Why just 31 tanks? Thirty-one Abrams for Ukraine; is that all we can really provide?
The U.S. is trickling out its support to Ukraine, and not giving them enough to win. Indeed, why are we giving them just 31 Abrams tanks? It is such a paltry number. The argument we are given is that this is the magic number for one Ukrainian tank battalion. Is that number going to put a dent in this war and help it come to a successful close? We have also come to the epiphany that if we provide M1A1’s, as opposed to A2’s, we can get the tanks in place by the fall, rather than waiting until next year. Congratulations for recognizing some measure of urgency. Still, this miserly, microscopic thinking is silly.
The United States has more than 6000 Abrams tanks in its inventories. It is preposterous that we cannot provide a meaningful number, say 100 M1A1’s, and do so by the fall, without jeopardizing our own defense capabilities. In doing that, we would be giving Ukraine a sufficient number to create a logistically supportable force and to use it in a strategic manner. That coupled with the sixty Leopard 2 tanks pledged by NATO, and the somewhat dated 88 or so Leopard 1’s, gives Ukraine tank
fleets it can work with.
Frankly, it doesn’t matter if the tanks are M1A1s or M1A2s, Leopard 2s, Challenger 1s or Challenger 2s. To go on the offensive, Ukraine needs a fleet of modern tanks of relatively few types. Again, we must consider logistics and supportability.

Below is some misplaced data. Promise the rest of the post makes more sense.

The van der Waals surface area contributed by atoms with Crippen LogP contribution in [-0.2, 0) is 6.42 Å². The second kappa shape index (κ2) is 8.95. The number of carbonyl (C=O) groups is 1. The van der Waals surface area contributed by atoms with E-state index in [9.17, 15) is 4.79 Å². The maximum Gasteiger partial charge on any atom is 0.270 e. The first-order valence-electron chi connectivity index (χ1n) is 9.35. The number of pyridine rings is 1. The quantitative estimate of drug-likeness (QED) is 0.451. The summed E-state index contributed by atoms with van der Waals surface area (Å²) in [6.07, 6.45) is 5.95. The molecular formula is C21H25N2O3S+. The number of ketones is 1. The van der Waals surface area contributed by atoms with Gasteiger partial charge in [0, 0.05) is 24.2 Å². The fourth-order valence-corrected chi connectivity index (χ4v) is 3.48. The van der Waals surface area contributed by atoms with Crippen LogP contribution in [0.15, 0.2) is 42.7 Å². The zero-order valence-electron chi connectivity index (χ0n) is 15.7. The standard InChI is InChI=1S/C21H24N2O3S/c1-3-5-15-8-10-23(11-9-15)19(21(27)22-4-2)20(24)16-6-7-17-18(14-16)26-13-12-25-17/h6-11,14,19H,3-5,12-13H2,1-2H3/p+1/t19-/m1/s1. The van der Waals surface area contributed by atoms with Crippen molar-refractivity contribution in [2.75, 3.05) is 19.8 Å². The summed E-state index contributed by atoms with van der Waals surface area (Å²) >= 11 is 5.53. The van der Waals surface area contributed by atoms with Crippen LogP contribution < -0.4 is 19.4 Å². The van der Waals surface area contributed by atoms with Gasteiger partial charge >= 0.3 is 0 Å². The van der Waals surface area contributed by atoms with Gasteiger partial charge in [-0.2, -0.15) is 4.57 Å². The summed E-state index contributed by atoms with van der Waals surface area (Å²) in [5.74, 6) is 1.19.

There have been many complaints about transfers such as this — criticisms related to the cost, and to the potential degradation of U.S. defense capabilities, especially if we have to fight China. Those concerns may be legitimate with some other weapon systems, but here we are talking about tanks. We built our fleet for use in Europe, and we used these tanks in the Middle East. There is not a scenario in which the U.S. will use tanks to fight China, other than those it would deliver to Taiwan. However, 100 tanks could be significant to ending the war in Ukraine.
Moreover, one of the benefits to ending this war is that we can concentrate our efforts on China. If it takes donating 69 or so more tanks — platforms that we probably will not use for anything else — then let’s bite the bullet and get it over with. The protraction of this war — having to continue supplying more rockets, missiles, bombs, artillery shells, Javelins, and everything else we are providing — is what is costing us real money. Further, it is distracting us from focusing on our primary adversary.
James Refalo is a Professor at Cal State University Los Angeles and a former Surface Warfare Officer in the U.S Navy.